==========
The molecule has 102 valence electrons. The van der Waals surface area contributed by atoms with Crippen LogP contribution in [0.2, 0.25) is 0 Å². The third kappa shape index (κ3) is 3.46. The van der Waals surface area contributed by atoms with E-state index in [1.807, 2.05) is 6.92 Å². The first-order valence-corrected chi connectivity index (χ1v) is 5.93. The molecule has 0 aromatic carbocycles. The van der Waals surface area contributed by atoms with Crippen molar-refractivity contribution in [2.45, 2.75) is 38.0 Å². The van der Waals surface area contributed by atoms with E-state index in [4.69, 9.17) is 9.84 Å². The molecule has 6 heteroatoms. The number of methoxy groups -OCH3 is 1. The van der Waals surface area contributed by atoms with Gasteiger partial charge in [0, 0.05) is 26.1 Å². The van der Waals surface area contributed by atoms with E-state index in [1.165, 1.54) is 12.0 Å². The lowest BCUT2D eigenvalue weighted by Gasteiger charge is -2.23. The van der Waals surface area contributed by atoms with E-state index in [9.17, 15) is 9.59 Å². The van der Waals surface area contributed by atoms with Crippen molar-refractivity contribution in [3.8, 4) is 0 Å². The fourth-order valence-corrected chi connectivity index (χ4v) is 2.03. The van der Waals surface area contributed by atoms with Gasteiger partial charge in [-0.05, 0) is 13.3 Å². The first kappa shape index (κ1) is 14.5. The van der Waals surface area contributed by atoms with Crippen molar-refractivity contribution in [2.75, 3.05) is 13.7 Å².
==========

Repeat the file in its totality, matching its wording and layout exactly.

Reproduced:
The molecule has 102 valence electrons. The van der Waals surface area contributed by atoms with Crippen LogP contribution in [0.2, 0.25) is 0 Å². The third kappa shape index (κ3) is 3.46. The van der Waals surface area contributed by atoms with E-state index in [1.807, 2.05) is 6.92 Å². The first-order valence-corrected chi connectivity index (χ1v) is 5.93. The molecule has 0 aromatic carbocycles. The van der Waals surface area contributed by atoms with Crippen molar-refractivity contribution in [2.45, 2.75) is 38.0 Å². The van der Waals surface area contributed by atoms with E-state index in [4.69, 9.17) is 9.84 Å². The molecule has 6 heteroatoms. The number of methoxy groups -OCH3 is 1. The van der Waals surface area contributed by atoms with Gasteiger partial charge in [0, 0.05) is 26.1 Å². The van der Waals surface area contributed by atoms with E-state index in [1.165, 1.54) is 12.0 Å². The lowest BCUT2D eigenvalue weighted by Gasteiger charge is -2.23. The van der Waals surface area contributed by atoms with E-state index in [9.17, 15) is 9.59 Å². The van der Waals surface area contributed by atoms with Crippen molar-refractivity contribution in [3.8, 4) is 0 Å². The fourth-order valence-corrected chi connectivity index (χ4v) is 2.03. The van der Waals surface area contributed by atoms with Gasteiger partial charge in [-0.05, 0) is 13.3 Å². The first kappa shape index (κ1) is 14.5. The van der Waals surface area contributed by atoms with Crippen molar-refractivity contribution in [2.75, 3.05) is 13.7 Å².